The former Iranian ambassador to Argentina is to appear Friday in a London court in connection with the 1994 bombing of a Jewish community center in Buenos Aires. The arrest has sparked an intense war of words between officials in Buenos Aires, London, and Tehran. But some people question whether the arrest will advance the nine-year investigation.
Hadi Soleimanpour, Iran's former ambassador to Argentina, was detained August 21 in northern England, where he was studying at a local university on a student visa.
His arrest was a result of a warrant issued by Argentine judge Juan Jose Galeano, who has been investigating the attack on the Argentina Israeli Mutual Association - known by its Spanish language acronym as AMIA - since it occurred in 1994.
The car bomb that exploded at the AMIA headquarters in Buenos Aires killed 85 people and injured hundreds. More than nine years later no one has been held responsible.
Laura Ginsberg's husband Jose died in the bombing, leaving her to raise their two young children alone. Since the attack, Ms. Ginsberg has fought hard to bring the perpetrators of the blast to justice. But she says that the arrest of the former Iranian ambassador is not a significant breakthrough in an investigation that has been ineffective from the start.
"This man, Soleimanpour, is in the investigation since the beginning, his name appeared in the case since the beginning of the investigation and it is hard to believe that now Galeano could gather all the information to arrest him," she said.
But apparently sufficient evidence does exist, as Judge Galeano has issued arrest warrants for a dozen Iranian officials who were in Argentina at the time of the explosion.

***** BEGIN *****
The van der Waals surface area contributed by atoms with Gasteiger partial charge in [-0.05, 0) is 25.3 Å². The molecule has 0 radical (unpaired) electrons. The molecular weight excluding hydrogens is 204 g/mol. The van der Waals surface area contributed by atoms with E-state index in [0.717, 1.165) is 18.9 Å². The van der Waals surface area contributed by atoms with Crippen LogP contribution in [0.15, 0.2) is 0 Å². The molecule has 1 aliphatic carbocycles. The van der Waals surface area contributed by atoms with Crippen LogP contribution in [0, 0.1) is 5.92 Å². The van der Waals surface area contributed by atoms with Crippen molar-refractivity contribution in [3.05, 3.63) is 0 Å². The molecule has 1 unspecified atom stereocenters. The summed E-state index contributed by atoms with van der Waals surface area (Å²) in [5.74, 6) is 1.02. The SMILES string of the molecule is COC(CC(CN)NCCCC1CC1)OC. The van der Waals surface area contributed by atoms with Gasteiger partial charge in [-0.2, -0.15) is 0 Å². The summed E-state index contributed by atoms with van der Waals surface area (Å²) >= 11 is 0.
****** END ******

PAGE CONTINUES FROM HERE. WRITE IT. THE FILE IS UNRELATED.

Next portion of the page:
Police in Brussels detained Iranian diplomat Saied Baghban in connection with the AMIA case, but released him after several hours of questioning because he has diplomatic immunity.
So far, Mr. Soleimanpour is the only Iranian in police custody, but his arrest and possible extradition to Argentina has sparked a bitter debate between British, Iranian, and Argentine leaders. Iranian President Mohammad Khatami threatened "strong action" against Britain if Mr. Soleimanpour is not released.
The United States and Israel have long suspected Iran of being behind the attack, a charge that Iran has repeatedly denied.
It is the diplomatic dispute that the AMIA lawyers are paying close attention to. AMIA attorney Miguel Bronfman says Tehran could influence the British extradition case.
"Yes, we are afraid of that. In these cases, this is not just a judicial case, it is a political case. Well, Iran is a strong state in the international scene and ... well, I think that apart from the judicial steps, Great Britain will pay attention to Iran's requests," he said.
American journalist Joe Goldman agrees. He has written extensively on the AMIA case and says pressure from Iranian officials, coupled with claims that Judge Galeano has destroyed files and bribed witnesses will make the extradition of Hadi Soleimanpour and others Iranians difficult.
"I think Soleimanpour is somebody who might know something, though, about what happened, and is somebody who might prove to be a very interesting witness," said Mr. Goldman. "Unfortunately, due to the really reprehensible conduct of this judge, I think any kind of an extradition request is going to be denied."
For Laura Ginsberg this is a harsh reality that will continue to prolong her search for the truth. "This is part of a political maneuver where the need to have an international responsibility [for] the crime is the first priority here in Argentina," she said.
While leaders in Tehran, London, and Buenos Aires debate the political and legal issues in this highly sensitive case, Argentine investigators will continue to press for the arrest and extradition of Iranian officials in connection with the worst act of terrorism in the country's history.